Ch-ch-ch-ch-changes

Editor’s note: In this month’s Guest Post we have an article by none other than Stephen Kelleher. For the past decade, Stephen has been a fixture in the New York City scene and our industry as a whole. Having worked for just about every client and studio under the sun, you can see his influence everywhere. As our needs and priorities change, so too does our path through this ever-evolving industry. What was once ideal in your 20’s might not be the same when you’re in your 30’s. In this article, Stephen takes a look back at the past decade, how things have changed, and where he is headed.


 

Photo: Richard Gilligan

I / You / We

My story to date is similar to that of many working professionals; one of ambition, sacrifice, achievement, perspective, and reassessment. My professional journey has developed in tandem with the motion design industry itself; I have benefitted from its growth and been affected by its changing demands. Currently, my life and career are in flux and I’ve found myself looking back to possibly find a way forward. I hope by illuminating my own path you might find something of value.

Mountain Climbing

Coming from a small city like Dublin with its relatively small design community, I always knew moving to a larger city was on the horizon. In fact, it was something I relished. I studied visual communication and upon graduation was fortunate enough to be offered a position in the city’s leading post-production studio. But only 2 short years later, I felt I had reached a creative and monetary ceiling. It was 2005 and motion design was in its exciting adolescent heyday with studios like Psyop, Brand New School, and Shilo mapping out new territory in the world of ‘motion graphics’ and I wanted in! I cut a reel and reached out to my favorite US-based studios hoping to catch their eye.

I was 25 and my priorities were:

  • development as a designer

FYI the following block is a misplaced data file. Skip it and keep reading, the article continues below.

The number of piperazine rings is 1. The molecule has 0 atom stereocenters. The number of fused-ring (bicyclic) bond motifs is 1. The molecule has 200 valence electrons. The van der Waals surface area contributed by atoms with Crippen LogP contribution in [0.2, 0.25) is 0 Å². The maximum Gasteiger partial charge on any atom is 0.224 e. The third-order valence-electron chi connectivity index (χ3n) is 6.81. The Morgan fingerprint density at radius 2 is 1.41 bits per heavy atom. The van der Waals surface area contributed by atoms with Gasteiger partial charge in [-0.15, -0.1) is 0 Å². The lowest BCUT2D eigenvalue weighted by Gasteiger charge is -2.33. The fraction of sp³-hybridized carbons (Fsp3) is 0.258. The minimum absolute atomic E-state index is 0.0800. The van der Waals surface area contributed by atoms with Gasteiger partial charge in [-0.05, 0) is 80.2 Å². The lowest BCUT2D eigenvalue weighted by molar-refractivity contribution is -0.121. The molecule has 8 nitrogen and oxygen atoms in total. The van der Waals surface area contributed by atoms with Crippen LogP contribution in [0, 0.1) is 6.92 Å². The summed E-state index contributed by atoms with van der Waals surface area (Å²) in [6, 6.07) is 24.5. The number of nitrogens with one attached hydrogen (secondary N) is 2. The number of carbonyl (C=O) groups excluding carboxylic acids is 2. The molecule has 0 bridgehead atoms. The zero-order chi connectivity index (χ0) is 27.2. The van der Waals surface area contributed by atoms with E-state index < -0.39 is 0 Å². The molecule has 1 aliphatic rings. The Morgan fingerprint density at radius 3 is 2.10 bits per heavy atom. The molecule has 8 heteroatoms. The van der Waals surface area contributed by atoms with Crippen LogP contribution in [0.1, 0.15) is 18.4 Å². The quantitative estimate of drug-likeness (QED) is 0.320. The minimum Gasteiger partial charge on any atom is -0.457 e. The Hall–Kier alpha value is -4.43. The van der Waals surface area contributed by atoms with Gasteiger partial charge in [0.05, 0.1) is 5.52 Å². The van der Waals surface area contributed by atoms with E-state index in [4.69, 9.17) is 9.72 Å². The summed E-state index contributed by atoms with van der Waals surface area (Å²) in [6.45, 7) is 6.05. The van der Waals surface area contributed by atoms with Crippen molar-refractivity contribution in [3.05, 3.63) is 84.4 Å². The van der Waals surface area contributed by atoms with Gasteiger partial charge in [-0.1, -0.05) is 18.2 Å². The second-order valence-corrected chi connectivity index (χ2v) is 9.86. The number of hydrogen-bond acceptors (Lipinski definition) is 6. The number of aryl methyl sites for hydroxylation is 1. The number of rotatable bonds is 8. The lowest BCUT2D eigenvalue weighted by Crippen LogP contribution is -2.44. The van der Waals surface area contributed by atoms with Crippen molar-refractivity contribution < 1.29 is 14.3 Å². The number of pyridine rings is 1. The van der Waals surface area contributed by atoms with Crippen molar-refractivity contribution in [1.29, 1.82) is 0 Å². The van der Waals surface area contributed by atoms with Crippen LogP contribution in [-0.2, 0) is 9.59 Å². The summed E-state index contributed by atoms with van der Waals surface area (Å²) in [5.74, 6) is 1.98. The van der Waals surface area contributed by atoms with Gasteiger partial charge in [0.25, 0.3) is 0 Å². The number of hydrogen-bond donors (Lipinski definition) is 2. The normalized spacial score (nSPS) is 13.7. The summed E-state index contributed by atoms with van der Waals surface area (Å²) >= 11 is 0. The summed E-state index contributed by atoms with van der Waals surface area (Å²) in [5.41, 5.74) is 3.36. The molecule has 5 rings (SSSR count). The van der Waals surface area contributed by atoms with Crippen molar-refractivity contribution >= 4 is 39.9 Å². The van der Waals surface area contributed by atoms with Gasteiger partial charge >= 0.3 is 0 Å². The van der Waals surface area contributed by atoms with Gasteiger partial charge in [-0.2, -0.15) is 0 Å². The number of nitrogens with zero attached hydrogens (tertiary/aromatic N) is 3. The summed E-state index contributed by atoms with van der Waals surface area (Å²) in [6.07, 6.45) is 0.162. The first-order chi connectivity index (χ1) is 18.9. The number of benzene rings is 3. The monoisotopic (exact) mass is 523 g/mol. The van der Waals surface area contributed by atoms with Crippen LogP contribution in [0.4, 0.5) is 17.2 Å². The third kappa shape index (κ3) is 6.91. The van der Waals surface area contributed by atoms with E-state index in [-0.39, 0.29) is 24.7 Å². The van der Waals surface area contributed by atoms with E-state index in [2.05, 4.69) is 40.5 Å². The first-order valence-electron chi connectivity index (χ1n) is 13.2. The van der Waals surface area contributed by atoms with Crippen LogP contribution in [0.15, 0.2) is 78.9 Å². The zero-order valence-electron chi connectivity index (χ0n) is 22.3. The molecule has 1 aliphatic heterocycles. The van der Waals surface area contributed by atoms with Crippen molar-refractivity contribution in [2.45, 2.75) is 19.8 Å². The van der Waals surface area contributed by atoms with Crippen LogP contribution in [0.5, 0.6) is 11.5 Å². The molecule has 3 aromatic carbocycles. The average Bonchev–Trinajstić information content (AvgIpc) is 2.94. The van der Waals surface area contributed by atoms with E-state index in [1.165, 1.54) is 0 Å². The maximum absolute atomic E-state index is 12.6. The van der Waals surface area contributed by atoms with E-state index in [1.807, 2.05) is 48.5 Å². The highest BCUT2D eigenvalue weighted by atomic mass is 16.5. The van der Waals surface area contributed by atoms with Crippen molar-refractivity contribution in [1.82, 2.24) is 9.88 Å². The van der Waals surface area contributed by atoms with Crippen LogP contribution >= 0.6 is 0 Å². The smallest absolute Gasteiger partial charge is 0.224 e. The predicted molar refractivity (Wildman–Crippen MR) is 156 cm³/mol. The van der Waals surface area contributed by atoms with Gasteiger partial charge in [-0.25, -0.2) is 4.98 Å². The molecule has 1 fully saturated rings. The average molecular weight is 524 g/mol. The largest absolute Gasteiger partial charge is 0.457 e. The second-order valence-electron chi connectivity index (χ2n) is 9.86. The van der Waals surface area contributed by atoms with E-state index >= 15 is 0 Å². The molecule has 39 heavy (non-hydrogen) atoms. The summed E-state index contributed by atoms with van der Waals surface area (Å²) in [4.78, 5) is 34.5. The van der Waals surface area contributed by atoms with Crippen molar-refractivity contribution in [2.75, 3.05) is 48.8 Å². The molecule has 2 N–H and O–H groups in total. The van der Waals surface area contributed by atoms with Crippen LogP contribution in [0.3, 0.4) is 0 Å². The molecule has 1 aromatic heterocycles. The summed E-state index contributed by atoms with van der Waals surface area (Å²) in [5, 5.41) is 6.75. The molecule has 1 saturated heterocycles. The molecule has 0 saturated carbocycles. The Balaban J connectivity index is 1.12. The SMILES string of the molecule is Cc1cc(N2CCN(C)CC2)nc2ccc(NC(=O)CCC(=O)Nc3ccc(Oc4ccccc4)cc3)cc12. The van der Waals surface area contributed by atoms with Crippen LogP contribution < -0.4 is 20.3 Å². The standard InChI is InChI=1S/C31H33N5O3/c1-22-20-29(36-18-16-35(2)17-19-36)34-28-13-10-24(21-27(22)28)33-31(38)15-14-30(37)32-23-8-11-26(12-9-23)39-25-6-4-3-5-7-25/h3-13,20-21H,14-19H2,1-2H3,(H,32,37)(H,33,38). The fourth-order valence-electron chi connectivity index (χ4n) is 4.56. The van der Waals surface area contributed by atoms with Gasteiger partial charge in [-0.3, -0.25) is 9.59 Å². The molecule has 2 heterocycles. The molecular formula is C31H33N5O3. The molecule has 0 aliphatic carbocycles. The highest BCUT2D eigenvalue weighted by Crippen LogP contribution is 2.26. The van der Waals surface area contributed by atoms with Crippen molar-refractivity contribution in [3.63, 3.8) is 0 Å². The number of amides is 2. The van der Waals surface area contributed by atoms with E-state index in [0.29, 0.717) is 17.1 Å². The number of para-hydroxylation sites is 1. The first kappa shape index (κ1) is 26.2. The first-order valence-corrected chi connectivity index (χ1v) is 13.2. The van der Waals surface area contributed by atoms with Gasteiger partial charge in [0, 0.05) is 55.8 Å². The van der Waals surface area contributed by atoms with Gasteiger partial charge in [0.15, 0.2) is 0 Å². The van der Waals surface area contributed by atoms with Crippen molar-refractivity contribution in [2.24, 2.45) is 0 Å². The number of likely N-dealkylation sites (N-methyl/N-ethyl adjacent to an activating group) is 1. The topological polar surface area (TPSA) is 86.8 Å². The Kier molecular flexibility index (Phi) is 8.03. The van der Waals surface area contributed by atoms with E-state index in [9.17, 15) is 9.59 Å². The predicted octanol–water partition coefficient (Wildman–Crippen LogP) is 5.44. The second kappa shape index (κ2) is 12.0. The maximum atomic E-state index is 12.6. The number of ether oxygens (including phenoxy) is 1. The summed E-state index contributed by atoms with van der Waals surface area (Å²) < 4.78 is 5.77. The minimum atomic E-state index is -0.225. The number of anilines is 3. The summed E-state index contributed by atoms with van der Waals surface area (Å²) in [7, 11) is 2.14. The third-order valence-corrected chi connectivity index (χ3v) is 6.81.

• career opportunity in a larger market
  • to travel, broaden my horizons and grow as a person

The most promising offer came from a new upstart based out of Los Angeles who were making waves with their high-quality, fun and design-driven work; they were called Buck. After several months of visa wrangling, I found myself sitting on a plane with a one-way ticket to sunny LA. Not knowing anyone or having ever been there before, I had high hopes, open eyes and a gut full of nerves.

LA Daze

I was welcomed to Los Angeles by a friendly team of dynamic minds who were only limited by the scope of their imagination. To say I felt intimidated was an understatement – sitting amongst the insanely talented Thomas Schmid, Yker Moreno, and Bradley GMUNK Munkowitz to name a few, I felt like an imposter. I still remember my head swimming from that first day at Buck HQ, going home and calling my then girlfriend long distance feeling so out of my depth – maybe they mistook me for someone else while reviewing reels?! But this is what I asked for and I was going to throw myself into my work, learn all that I could, and take advantage of this amazing opportunity. The next year was one long steep learning curve which gave me what I now realize was an invaluable high-water mark in terms of quality, innovation and a working environment. Los Angeles, however, was not for me. After giving it a full year I could honestly say that I never fully acclimated to the city, its expanse, weather or people – in hindsight the culture shock of the sun-drenched west coast was simply too overwhelming for a Dublin boy like me. I was ready to leave and although I didn’t know where I should be, I knew LA was not it. Leaving LA also meant leaving Buck and my visa to work in the US. Many non-native professionals seeking to switch jobs face this added consequence of extradition, making such a decision extremely difficult. But after a full year of contemplation and with a heavy heart, I said goodbye to my new found friends and boarded a plane back to Ireland.

Ready, Set, Stop